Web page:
The technology sector is booming in Latin America, but the technology education system has flaws to patch to secure the region’s technology growth .
A recent World Bank study revealed that young workers with 2-year degrees in Latin America perform almost just as well on the workplace as most of their peers who hold a BA or Masters degree.
According to Diego Angel Urdinola, senior economist in the Human Development Department of MENA for the World Bank, tech education institutions in Latin America need to create shorter degree programs to efficiently serve specific subsectors of the tech economy. The tech education system in the region needs to be reinvented with shorter programs focused on specific skill sets, and longer programs for in-depth knowledge, research and innovation.
Traditional education flying out the window
The same World Bank report shows that, while access to higher education grew from 21 to 40% from 2000 to 2010, the worker’s productivity remained stagnant. That means Latam countries are not getting a return on their investment, wasting education money in programs that clearly lack alignment with the business world.
According to a 2015 OECD report, “professionals [in Latin America] are underpaid and over-schooled because (1) they don’t access the right type of higher education institution, (2) most institutions have low levels of quality, and (3) they don’t choose the careers that labor industries need.”
The Applicant survey of 2016/2017 revealed that Latin Americans genuinely value higher education in general, as they directly link it to quality knowledge and know-how. But a downfall of the free market reforms in Latam was the explosion of for-profit institutions autonomously defining their own quality standards.
Tech-minded new education systems
Technology education now starts much sooner in Latin American countries:
In Argentina, the government-backed Program.ar aims at helping teachers throughout the country to integrate programming lessons into their program. In Colombia, technology education is promoted through the program Plan Vive Digital that provides a scholarship covering 80% of the tuition of any student following a technology cursus. Education institutions need to take into account that the new generation will be more technology-savvy, making tech 101 less mandatory for example.
Since 2005, El Salvador follows the Megatec program, which aims to constantly realign technical secondary education and higher technological education programs. Chile did the same to a lesser extent with its Redes de Articulación de la Educación Técnica Profesional.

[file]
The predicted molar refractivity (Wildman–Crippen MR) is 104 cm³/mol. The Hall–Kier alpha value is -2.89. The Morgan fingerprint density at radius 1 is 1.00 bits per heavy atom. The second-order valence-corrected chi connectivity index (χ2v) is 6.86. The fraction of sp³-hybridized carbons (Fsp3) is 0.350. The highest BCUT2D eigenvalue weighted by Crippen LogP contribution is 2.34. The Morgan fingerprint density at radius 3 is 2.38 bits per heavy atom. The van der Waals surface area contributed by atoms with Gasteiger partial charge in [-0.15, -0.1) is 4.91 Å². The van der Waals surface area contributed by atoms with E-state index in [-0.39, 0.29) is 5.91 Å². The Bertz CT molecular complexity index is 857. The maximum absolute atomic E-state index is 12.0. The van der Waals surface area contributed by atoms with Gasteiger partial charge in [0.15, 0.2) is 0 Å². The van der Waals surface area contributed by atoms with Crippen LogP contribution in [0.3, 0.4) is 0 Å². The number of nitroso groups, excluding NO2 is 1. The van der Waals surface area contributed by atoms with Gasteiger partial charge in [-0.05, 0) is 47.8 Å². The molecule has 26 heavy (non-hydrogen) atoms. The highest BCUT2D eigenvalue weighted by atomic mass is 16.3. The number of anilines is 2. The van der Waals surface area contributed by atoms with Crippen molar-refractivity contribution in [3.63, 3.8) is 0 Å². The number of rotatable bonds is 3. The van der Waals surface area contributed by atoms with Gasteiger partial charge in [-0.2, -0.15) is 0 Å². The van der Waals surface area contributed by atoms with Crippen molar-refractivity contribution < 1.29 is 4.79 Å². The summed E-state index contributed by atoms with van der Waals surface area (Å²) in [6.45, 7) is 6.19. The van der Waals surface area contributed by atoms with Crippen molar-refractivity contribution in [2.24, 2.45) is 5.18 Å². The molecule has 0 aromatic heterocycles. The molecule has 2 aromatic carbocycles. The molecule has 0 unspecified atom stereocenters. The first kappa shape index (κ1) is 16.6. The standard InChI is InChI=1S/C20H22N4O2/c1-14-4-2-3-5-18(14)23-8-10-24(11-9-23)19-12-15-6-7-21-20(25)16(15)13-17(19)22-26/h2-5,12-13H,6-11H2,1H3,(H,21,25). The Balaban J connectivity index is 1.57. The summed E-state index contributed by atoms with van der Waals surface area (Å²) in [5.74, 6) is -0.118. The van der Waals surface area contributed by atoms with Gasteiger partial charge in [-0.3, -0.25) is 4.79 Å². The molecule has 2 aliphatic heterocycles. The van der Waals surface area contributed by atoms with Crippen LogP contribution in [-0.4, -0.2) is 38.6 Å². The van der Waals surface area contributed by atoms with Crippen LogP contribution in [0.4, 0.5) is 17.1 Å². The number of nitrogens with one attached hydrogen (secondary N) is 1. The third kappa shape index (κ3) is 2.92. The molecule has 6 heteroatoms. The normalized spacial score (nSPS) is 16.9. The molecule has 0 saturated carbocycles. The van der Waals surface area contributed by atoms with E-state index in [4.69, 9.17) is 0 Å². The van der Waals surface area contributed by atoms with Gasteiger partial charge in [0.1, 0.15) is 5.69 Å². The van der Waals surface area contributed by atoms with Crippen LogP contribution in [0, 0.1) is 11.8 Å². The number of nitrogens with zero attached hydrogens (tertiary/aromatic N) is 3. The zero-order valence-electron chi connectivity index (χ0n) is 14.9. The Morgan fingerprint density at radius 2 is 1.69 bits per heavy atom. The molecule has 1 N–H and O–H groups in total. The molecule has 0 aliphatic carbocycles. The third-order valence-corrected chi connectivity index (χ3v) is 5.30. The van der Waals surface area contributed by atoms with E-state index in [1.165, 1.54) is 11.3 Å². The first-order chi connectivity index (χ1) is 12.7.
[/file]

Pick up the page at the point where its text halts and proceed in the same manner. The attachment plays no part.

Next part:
The digitization of education is also a factor that should accelerate access to education programs and training. Cisco signed a partnership with the Latin American Development Bank CAF and the United Nations Economic Commission for Latin America and the Caribbean (CEPAL) in 2016. This partnership aims to connect all Latam classrooms to the internet.
Uruguay was already pursuing this goal with its Plan Ceibal that provides a laptop to every primary student, and video conferencing systems for teachers all over the world to teach Uruguayan students.
Startups/SMBs and IT education
The 2017 Global Talent Competitiveness Index showed how low Latin American countries fare in the “war for talents”. The highest-ranked country of the region was Chile (#34), and Venezuela reached rock bottom (#105 out of 118 countries).
According to David Herranz Acebuche, CEO of Adecco Group Latin America, apprenticeship is key to create an ecosystem where students, schools and businesses interact effectively. Global companies created alliances (such as the GAN) to create partnerships with major higher education institutions around apprenticeship programs, thus creating internship and employment opportunities.
However, smaller businesses struggle to build a bridge with technology schools, even though innovation usually erupts from small, startup-like structures. According to a report by the Regional Bureau for Education in Latin America and the Caribbean of the UNESCO, micro and small enterprises (MSES) generate 47% of all jobs in Latam countries.
Rosalba Reynoso, CEO of the IT company Blue Trail Software, admits having a hard time building ties with schools in Mexico : “as a smaller player on the Mexican market, we have found it tough to develop long-lasting ties with major IT schools. […] They have little interest in broadening their network to small and midsize operators like us.”
Catch me if you can!
According to a 2016 report from the Inter-American Development Bank (IADB), LATAM companies are often afraid that interns will look for more competitive wages once they got fully-trained. This sometimes lead managers to undervalue the achievement of apprentices to retain them, which in turn creates a feeling of failure or lack of training quality for the apprentices.
It is also hard for students to find an internship opportunity away from the usual suspects (global IT players). A DIY attitude is required to find opportunities in the startup and SMB ecosystem. A few communities exist (Desafio Latam, Digital House) to start digging, but the informal nature of most Latam economies is reflected in its technology sector.
So how about the students? What do you think their role is, if any, in the making of a better functioning tech education in Latin America?